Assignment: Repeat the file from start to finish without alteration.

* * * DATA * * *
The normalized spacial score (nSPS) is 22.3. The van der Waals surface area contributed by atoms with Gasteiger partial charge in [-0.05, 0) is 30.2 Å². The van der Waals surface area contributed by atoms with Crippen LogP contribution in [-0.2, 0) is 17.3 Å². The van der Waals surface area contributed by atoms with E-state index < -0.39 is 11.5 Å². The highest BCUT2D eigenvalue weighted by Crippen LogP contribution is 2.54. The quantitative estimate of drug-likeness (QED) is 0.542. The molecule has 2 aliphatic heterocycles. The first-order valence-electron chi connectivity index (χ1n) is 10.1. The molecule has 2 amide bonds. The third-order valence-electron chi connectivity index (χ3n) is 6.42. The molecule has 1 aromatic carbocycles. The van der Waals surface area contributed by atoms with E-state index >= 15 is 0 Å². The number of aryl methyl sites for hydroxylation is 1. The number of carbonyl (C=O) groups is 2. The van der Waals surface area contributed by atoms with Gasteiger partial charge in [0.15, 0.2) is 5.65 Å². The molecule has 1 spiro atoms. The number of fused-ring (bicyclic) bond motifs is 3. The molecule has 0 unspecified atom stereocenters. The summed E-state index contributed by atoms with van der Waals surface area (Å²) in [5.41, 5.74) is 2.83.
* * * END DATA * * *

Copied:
The normalized spacial score (nSPS) is 22.3. The van der Waals surface area contributed by atoms with Gasteiger partial charge in [-0.05, 0) is 30.2 Å². The van der Waals surface area contributed by atoms with Crippen LogP contribution in [-0.2, 0) is 17.3 Å². The van der Waals surface area contributed by atoms with E-state index < -0.39 is 11.5 Å². The highest BCUT2D eigenvalue weighted by Crippen LogP contribution is 2.54. The quantitative estimate of drug-likeness (QED) is 0.542. The molecule has 2 aliphatic heterocycles. The first-order valence-electron chi connectivity index (χ1n) is 10.1. The molecule has 2 amide bonds. The third-order valence-electron chi connectivity index (χ3n) is 6.42. The molecule has 1 aromatic carbocycles. The van der Waals surface area contributed by atoms with E-state index >= 15 is 0 Å². The number of aryl methyl sites for hydroxylation is 1. The number of carbonyl (C=O) groups is 2. The van der Waals surface area contributed by atoms with Gasteiger partial charge in [0.15, 0.2) is 5.65 Å². The molecule has 1 spiro atoms. The number of fused-ring (bicyclic) bond motifs is 3. The molecule has 0 unspecified atom stereocenters. The summed E-state index contributed by atoms with van der Waals surface area (Å²) in [5.41, 5.74) is 2.83.